9. If you have chosen a center motif, measure and tape off perpendicular to the sides. Note: The scale of the motif may be adjusted up to 4 times size of the perimeter block designs.
  10. As an option for creative effect: Stain, pain, and ink can be used simultaneously.
  11. When dry, make sure to seal with shellac each individual block design.
  12. Remove masking tape as necessary; and tack cloth surface.
  13. Once designs are completely dry, lightly sand surfaces.
  14. Apply first coat of clear finish. Let dry over night.
  15. Lightly sand with #220 or #400 sandpaper, depending on overall smoothness of the wood.
  16. Apply second coat of varnish, polyurethane or clear acrylic.
  17. In ten days, apply floor wax (optional). The work is completed.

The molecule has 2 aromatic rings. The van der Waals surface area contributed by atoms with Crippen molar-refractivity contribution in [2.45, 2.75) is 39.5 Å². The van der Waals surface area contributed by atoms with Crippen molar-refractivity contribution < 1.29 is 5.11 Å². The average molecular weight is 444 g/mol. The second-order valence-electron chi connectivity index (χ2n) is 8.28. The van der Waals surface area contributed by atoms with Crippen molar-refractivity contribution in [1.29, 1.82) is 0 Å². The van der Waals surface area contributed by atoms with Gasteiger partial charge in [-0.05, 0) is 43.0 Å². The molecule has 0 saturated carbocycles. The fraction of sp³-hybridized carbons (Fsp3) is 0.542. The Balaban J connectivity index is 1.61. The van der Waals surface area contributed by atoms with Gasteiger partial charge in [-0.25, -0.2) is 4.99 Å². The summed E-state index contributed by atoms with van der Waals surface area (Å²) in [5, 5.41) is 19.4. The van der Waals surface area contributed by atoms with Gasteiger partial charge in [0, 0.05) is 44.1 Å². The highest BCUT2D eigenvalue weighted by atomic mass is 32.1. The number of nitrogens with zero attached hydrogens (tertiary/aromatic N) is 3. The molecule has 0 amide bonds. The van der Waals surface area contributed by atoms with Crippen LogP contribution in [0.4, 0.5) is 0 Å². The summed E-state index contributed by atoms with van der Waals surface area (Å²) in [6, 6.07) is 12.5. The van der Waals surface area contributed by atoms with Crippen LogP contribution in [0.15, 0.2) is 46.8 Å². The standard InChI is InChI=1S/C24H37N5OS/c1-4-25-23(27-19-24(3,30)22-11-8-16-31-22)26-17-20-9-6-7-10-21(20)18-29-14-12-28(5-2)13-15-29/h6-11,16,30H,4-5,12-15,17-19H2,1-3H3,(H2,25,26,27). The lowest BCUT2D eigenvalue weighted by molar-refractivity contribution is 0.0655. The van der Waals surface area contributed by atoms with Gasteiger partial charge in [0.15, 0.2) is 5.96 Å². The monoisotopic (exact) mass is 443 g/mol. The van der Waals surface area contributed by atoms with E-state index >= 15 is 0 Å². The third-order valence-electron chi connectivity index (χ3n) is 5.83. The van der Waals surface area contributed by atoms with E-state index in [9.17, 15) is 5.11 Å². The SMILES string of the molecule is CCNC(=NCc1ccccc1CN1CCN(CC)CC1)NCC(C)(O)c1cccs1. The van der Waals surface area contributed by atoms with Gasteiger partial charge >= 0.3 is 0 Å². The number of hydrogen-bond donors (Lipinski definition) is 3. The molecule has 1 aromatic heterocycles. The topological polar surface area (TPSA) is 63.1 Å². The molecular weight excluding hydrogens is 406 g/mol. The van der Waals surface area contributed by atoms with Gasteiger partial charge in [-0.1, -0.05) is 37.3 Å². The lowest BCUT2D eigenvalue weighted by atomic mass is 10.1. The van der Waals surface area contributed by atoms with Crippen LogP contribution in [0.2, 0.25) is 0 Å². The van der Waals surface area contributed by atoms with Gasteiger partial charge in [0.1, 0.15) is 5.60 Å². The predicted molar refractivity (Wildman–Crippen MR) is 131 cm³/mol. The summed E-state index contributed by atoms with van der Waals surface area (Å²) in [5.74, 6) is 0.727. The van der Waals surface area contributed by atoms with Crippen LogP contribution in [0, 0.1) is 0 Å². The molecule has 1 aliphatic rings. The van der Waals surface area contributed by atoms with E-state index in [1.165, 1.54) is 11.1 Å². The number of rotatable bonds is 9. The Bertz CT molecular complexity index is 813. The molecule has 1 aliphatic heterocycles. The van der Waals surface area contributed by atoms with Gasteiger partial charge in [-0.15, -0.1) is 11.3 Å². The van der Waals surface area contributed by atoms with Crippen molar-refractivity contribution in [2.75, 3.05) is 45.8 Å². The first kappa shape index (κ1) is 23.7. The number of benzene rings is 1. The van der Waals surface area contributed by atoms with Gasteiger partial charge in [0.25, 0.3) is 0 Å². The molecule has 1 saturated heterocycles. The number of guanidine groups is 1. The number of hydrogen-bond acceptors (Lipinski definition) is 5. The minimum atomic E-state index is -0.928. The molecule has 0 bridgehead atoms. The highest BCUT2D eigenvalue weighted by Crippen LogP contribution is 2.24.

A Marquetry design can be finished in any number of ways. It does not have to be traditional as in Folk Art. If you are doing a child’s room, animals, clowns and rocket ships are excellent choices.

 

If it is a family dining room with a light stain colored finish, try using traditional miniature farm scenes with fruits and vegetables placed in between. A stencil works well because it creates an easy method of producing repeatable designs.

 

And if you choose a contemporary design, try using world symbols as a motif. Vary the colors. A neat trick would then be to apply a varnish with various sheens on different block.

 

In decorating a floor, there are many options available. Some are simpler than others. Choose a design motif that fits your personality, level of skill, budget, and time allotment.

 

Remember: If you cover the design with furniture, you will have defeated the purpose of Marquetry.  That’s one reason it works exceptionally well in hallways.